In a joint research project by Accenture and the Australian Digital Commerce Association (ADCA), 2017 saw $3.9 billion worth of cryptocurrency traded across seven Australian digital currency exchanges (altogether representing two-thirds of the virtual currency market).
December 2017 alone made up 59 per cent of the total value of trading activity over the entire year, equating to nearly half (48 per cent) of the 2.7 million in total transactions, according to a statement by Accenture.
Bitcoin was by far the most popular choice of cryptocurrency, making up for $1.86 billion in volume, followed by Ethereum at $712 million, with the average trade value at $1,430.
The seven exchanges had a total number of 312,633 unique customers by the end of the year, 83 per cent of which were male and 71 per cent of which were under 40 years old.
The growing popularity of cryptocurrency trading also gave rise to employment opportunities over the course of the year with the average number of full-time jobs at participating digital currency exchanges nearly quadrupling (390 per cent) from 2.9 staff members in January to 11.3 in December.
Commenting on the research, ADCA chief executive Nicholas Giurietto said the research demonstrated Australians’ enthusiasm for digital currencies.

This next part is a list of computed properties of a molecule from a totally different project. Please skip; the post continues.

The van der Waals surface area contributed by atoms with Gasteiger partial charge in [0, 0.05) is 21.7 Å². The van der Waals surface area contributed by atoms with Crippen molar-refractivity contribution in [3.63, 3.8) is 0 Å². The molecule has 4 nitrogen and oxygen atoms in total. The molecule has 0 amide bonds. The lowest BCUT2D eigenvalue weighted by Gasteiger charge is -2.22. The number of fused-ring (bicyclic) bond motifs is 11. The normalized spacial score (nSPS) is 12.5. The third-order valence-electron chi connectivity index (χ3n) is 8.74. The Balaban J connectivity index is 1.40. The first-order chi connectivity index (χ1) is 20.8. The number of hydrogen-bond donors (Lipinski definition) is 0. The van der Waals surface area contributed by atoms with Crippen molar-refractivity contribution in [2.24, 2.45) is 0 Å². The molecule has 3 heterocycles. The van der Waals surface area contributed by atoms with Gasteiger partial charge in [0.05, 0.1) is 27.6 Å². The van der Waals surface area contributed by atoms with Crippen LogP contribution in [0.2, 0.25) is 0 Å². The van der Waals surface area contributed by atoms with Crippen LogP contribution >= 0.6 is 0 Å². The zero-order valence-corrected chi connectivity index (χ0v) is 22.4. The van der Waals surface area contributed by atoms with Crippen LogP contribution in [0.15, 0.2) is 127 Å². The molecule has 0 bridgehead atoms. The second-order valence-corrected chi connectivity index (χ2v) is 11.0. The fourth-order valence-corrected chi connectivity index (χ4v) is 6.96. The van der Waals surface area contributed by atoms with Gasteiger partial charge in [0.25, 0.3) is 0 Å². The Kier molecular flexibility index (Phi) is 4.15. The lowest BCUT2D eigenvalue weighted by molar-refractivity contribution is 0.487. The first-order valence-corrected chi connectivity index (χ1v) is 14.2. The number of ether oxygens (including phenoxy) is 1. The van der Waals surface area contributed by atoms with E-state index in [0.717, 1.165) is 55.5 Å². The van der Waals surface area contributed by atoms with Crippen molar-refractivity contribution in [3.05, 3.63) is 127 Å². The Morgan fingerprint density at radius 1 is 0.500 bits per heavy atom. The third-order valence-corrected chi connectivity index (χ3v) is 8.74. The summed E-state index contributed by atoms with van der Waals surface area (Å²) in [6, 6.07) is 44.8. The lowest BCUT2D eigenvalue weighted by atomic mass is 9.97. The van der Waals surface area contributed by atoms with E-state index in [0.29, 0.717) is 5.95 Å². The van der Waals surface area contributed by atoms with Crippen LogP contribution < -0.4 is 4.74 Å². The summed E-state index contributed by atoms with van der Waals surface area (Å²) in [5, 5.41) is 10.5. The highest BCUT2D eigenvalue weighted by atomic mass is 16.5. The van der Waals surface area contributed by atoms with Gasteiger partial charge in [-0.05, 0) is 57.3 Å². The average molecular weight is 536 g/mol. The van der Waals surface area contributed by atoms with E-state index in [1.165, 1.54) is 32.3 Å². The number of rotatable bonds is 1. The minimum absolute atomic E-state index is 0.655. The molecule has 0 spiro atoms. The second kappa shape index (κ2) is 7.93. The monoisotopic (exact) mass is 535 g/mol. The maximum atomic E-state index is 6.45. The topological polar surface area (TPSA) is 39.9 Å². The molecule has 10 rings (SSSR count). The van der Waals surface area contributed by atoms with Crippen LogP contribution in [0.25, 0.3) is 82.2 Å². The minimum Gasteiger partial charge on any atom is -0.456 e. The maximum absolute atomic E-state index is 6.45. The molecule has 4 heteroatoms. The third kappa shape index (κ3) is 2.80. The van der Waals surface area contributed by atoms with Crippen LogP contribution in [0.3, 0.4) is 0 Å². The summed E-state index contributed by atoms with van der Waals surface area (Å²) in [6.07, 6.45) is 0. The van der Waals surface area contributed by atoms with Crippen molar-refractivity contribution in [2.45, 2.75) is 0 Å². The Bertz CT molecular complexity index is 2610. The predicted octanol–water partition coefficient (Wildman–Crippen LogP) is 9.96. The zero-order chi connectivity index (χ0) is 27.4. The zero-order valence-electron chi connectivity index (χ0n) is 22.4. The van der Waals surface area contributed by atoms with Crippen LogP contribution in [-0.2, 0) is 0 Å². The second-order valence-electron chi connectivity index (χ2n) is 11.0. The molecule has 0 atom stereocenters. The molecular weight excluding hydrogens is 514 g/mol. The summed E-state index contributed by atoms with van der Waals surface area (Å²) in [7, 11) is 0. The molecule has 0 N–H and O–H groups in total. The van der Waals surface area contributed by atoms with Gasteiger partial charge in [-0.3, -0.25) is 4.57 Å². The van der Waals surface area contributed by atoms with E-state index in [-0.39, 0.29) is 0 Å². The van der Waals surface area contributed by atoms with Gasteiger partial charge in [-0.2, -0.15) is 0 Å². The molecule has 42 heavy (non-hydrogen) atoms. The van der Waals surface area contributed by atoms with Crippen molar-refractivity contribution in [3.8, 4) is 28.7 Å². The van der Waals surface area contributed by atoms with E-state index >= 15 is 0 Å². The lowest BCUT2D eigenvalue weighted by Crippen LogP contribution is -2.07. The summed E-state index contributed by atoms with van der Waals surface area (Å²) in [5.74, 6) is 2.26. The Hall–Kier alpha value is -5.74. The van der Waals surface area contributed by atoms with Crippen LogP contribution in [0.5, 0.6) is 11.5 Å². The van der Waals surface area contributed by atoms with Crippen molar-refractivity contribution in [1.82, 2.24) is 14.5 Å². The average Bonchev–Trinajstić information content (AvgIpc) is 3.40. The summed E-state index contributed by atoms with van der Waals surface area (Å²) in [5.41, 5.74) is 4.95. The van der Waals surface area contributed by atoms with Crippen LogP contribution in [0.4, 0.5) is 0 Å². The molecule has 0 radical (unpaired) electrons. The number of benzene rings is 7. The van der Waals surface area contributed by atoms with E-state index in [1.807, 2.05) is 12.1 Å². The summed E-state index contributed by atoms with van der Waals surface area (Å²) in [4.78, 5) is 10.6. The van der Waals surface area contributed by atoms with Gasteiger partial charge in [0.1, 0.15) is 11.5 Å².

“They show that it is more important than ever for the industry, regulators and banks to work together to further improve standards of security and consumer protection,” he said.
Arjan Bloemer, Accenture blockchain capability leader of Asia Pacific and leader of financial services technology advisory Australia and New Zealand, added that cryptocurrencies were “making waves” globally and in Australia, pointing out the applicability of its supporting infrastructure.
“The technology behind them can change many aspects of our current financial system, and we believe that central banks and financial institutions can play a key role in shaping this landscape by establishing a strong foundation for the use of cryptocurrencies,” Mr Bloemer said.
This would “ensur[e] economic growth and consumer protection and support the adoption of progressive approaches to currency control and use,” he concluded.